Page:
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The future of computing

  1. Oct 17, 2008 #1
    I really love learning about computers and really figuring out about what they are actually doing. I started programming in python and now i basically just do assembly because its so low level. Now assembly has made me understand a decent amount about the hardware and its layout but im starting to wonder if computers will continue to always be electrical. I mean im no computer or electrical engineer which is why im posting this here because I would like to here others opinions on if they think we will be able to use different forms of energy to be able to compute things. Also is it impossible to produce light without an electrical current? what makes us think that electricity is the best way to do it? is it because even our own bodies have electrical neural networks which are extremely complex? And to finish it off is mechanical ways of computing possibly faster? obviously not at our scale but at the atomic scale such as making gears and things out of a few atoms. Could that be the answer to a faster cpu? or will electricty still be dominant? srry for the mass questions. Dont answer all of them just incorportate there ideas into your own professional answer. Thanks in advance, looking forward to some good answers.
  2. jcsd
  3. Oct 17, 2008 #2
    Yeah..... light is produced all the time without an electrical current.
    And they're about to start routing by using light and microscopic mirrors so i've heard to increase the speed of the internet. Since semiconductors take time to be turned on. versus directing light.
  4. Oct 17, 2008 #3
    so how exactly do they generate light without electricity, i am going to assume they use heat or some sort of chemical reaction. And arent electrical circuits starting to reach there limits because it doesnt seem like any CPU's go over 4.0 ghz now.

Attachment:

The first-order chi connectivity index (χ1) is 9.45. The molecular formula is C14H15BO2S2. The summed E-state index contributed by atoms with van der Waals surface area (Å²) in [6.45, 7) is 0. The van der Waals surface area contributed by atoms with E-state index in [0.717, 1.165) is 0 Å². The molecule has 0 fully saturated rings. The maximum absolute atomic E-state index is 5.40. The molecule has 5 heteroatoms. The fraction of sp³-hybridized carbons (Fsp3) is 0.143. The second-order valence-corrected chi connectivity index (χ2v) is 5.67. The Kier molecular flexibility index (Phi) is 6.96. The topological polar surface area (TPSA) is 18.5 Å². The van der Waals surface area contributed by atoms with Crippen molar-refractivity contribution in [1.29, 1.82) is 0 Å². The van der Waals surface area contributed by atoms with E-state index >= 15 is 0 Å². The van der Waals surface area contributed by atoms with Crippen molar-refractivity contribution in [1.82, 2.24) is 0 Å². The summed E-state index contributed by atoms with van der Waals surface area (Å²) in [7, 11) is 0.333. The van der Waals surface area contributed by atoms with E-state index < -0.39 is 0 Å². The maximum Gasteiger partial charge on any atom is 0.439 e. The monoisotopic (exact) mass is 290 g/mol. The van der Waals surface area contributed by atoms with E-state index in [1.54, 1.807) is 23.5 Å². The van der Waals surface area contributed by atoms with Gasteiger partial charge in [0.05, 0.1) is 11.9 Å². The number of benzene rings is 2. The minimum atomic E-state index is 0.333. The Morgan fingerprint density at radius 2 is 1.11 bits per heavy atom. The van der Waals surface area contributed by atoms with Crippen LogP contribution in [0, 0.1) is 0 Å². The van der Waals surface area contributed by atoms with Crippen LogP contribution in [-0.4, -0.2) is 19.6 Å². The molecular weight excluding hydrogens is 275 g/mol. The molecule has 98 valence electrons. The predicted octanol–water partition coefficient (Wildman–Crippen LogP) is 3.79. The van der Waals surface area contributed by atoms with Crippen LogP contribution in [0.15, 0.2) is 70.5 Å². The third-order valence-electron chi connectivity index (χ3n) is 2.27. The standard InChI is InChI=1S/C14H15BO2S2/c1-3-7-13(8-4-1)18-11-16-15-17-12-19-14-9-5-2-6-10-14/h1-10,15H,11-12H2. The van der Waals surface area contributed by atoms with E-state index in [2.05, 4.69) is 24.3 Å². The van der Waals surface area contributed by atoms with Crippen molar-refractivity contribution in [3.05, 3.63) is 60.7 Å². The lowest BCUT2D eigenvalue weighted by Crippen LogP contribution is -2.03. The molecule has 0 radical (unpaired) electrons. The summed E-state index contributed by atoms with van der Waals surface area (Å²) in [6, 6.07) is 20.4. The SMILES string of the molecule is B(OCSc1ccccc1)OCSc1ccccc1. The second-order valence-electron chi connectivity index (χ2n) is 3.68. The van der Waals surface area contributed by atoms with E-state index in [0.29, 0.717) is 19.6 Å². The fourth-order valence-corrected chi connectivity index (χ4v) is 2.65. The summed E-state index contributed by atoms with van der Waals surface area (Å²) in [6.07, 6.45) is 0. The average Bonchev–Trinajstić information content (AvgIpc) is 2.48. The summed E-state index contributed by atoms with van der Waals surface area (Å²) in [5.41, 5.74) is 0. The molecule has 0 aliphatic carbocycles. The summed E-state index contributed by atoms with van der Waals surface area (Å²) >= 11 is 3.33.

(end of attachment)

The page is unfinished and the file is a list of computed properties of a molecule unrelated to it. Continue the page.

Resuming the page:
5. Oct 18, 2008 #4


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    Light used for information signals can be -- and is -- generated electronically using semiconductor lasers.
  6. Oct 18, 2008 #5
    Nuclear Fission generates light.
    But if you're talking about humans producing light.... I think using electricity is the simplest way to generate light. Essentially to get an electron to emit energy in the form of light. The objective is to get them to change energy levels. And our digital circuitry still has a good while before we start hitting physical limitation of "Moore's Law" And a 4.00GHz Processor is extremely fast considering the speed the rest of the CPU clocks at.....Which is normally in the MHz. On the other hand they're developing graphene ribbon to replace the silicon semiconductor, which will be more quantum confined and is predicted to make Processors reach in Tesla Hertz
  7. Oct 19, 2008 #6
    i had a control systems teacher that insisted we do our calculations on a plastic computer, the http://www.spirule.com/" [Broken]. it was powered by converting the chemical energy of biological organisms to mechanical energy. i think his favorite light source was also fire, fwiw.
    Last edited by a moderator: May 3, 2017
  8. Oct 20, 2008 #7
    arent chemical computers being invented aswell such as DNA computing? is that going to be better than using electrical circuits?
  9. Oct 20, 2008 #8
    I believe the only 'useful' light produced these days for technological purposes is through the use of electrical current to power a semiconductor laser.

    As for the future of computing, I also believe that processing data through light holds promise. However, the cost is relatively high, and the technology far less than mature. You may want to read up on "photonic band-gap materials" and the uses. Storing a single bit of data as light and bending light 90 degrees is possible through these materials. I am no expert on them, but since reading about them I feel like this is where things may turn in the future (although it may be distant).
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